Wilderness Groups Pressure Colorado Governor on Colorado Roadless Rule
The ups and downs of the Colorado Roadless Rule (CRR) process stretching over 3 years are close to producing a tangible result. COHVCO, Colorado Trail Preservation Alliance and the BlueRibbon Coalition have followed this process - with a magnifying glass - and have done an excellent job of protecting motorized interests.
Recently, radical environmental groups have put pressure on Colorado Governor Ritter to make changes in the Rule, despite that fact that it was crafted using over 100,000 comments from individuals and organizations, and hundreds of public meetings around the State. The fact that the Colorado Rule enjoys support from a wide range of stakeholders across Colorado won't stop the Wilderness activist from trying to slip in a back-room deal during the change of Administrations.
In October, I attended a meeting of the Roadless Area Conservation National Advisory Committee (RACNAC) in Salt Lake City. It was my impression that the environmental community may have been buying time, hoping to stop the Colorado Rule in the event that Senator Obama was elected President. My impression seems to have been proven correct, as there has been a recent notice of an extension that allows the next administration to "review" the CRR. The Governor's representatives to that meeting strongly supported the Colorado Rule.
Of further concern is that the motorized public cannot, at this time, support the specific language of the Final Rule because we don't have it yet. This creates the difficult situation of not being able to weigh in directly upon the argument except to support the proposed Rule, which we have already done.
At the moment the key is the Governor's Office. The Governor has thus far held fast to his original commitment to the Final Rule. Frankly, it is difficult to imagine any Governor taking hundreds of hours of public meetings, and thousands upon thousands of public comments, and throwing them out the window. But the radical Wilderness groups are well funded and have some new friends in Washington D.C., so we will need to watch the situation very closely.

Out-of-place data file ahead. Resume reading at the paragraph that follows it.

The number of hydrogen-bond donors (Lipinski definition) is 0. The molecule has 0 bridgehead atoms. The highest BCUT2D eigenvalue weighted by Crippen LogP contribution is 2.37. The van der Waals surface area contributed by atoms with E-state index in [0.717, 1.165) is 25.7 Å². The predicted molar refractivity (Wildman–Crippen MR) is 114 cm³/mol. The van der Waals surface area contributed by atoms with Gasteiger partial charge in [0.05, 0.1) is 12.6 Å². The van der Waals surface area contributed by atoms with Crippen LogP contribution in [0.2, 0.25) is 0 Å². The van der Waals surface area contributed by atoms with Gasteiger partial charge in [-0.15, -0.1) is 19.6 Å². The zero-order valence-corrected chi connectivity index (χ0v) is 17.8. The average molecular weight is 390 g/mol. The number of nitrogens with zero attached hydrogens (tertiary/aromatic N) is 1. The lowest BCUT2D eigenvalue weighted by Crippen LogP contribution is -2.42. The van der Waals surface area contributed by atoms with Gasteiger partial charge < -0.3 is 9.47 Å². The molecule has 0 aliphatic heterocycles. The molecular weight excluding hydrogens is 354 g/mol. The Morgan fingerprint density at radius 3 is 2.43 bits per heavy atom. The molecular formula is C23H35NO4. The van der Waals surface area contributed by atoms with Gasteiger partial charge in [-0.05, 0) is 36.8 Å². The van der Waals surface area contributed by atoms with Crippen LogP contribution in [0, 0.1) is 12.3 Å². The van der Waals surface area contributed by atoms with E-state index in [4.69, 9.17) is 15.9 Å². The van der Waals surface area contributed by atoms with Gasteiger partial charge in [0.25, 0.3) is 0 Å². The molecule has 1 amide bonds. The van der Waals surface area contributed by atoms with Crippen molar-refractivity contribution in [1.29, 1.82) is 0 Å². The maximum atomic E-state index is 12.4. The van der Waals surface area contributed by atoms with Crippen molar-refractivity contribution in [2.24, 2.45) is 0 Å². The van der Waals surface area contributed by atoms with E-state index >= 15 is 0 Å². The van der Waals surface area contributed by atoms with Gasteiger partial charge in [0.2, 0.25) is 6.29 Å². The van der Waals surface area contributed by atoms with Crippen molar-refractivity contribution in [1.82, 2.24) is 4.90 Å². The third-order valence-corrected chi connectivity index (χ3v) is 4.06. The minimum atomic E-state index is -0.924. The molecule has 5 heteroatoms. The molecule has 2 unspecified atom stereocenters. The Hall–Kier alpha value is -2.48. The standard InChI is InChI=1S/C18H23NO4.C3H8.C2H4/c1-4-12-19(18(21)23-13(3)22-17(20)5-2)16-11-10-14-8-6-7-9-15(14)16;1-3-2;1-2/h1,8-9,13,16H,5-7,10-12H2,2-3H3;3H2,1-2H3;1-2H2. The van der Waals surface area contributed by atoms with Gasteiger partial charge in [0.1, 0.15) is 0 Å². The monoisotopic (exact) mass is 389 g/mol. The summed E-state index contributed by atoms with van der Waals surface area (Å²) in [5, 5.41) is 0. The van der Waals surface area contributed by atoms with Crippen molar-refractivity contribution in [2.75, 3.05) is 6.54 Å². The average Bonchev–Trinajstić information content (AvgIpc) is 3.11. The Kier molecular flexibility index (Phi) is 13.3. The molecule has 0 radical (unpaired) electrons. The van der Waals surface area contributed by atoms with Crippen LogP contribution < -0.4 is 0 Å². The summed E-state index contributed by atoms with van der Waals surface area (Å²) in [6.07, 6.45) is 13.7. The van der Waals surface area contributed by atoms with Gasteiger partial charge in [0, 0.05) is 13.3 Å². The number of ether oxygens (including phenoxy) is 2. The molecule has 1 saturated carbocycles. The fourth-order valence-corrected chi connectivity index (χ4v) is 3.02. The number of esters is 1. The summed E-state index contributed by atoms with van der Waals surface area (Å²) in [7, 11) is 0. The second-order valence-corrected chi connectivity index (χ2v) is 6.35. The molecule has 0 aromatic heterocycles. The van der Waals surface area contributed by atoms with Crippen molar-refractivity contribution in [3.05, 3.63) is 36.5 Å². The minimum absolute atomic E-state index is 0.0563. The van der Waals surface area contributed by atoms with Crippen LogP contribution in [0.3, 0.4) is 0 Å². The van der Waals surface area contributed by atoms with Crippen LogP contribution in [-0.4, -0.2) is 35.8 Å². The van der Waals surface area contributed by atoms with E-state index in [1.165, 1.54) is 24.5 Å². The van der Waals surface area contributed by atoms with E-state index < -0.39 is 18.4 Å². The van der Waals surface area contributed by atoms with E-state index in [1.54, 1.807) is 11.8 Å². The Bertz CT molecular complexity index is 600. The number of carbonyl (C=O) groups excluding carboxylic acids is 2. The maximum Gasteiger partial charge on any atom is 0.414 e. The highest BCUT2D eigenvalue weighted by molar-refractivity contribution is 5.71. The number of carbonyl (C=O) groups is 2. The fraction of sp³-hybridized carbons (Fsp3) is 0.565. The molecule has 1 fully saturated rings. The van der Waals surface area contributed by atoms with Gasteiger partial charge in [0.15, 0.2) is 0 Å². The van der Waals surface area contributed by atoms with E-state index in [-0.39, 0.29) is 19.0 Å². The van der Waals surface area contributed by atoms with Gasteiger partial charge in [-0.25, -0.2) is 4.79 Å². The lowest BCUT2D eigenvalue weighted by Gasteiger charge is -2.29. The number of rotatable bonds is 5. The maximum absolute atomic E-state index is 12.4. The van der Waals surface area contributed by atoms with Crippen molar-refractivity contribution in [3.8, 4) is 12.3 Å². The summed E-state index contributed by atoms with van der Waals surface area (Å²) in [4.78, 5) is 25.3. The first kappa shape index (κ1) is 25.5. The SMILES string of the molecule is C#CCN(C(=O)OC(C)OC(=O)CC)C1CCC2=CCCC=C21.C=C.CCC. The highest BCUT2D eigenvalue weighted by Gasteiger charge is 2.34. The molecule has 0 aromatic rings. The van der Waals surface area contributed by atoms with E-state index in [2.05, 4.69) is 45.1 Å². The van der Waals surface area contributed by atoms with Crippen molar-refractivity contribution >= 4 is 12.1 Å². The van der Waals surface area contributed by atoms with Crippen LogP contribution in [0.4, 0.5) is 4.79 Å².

The Wilderness groups' real desire is to have every single acre in every single Roadless Area designated Wilderness. With so many Colorado players leaning in the next administration toward green, there are legitimate concerns about the future of Roadless in Colorado.
This is an issue and COHVCO, TPA and BRC need your direct action and also financial support to keep this going. Whatever happens we intend to fight to protect motorized recreation in Roadless Areas at very level.
If you wish, you can send an email to the Governor via the link below. Tell the Governor that you support the Colorado Roadless Rule as proposed. Ask the Governor to reject calls from radical environmentalists to re-consider the Colorado Roadless Rule, which was developed in an open, public process and enjoys wide support from across Colorado. http://www.colorado.gov/apps/oit/governor/citizen/assistanceUtility/shareOpinionGovOffice.jsf
Also look for an update in the mail asking for your help on this critical issue that impacts over 4 million acres of national Forest in Colorado.
Jerry Abboud, Executive Director, COHVCO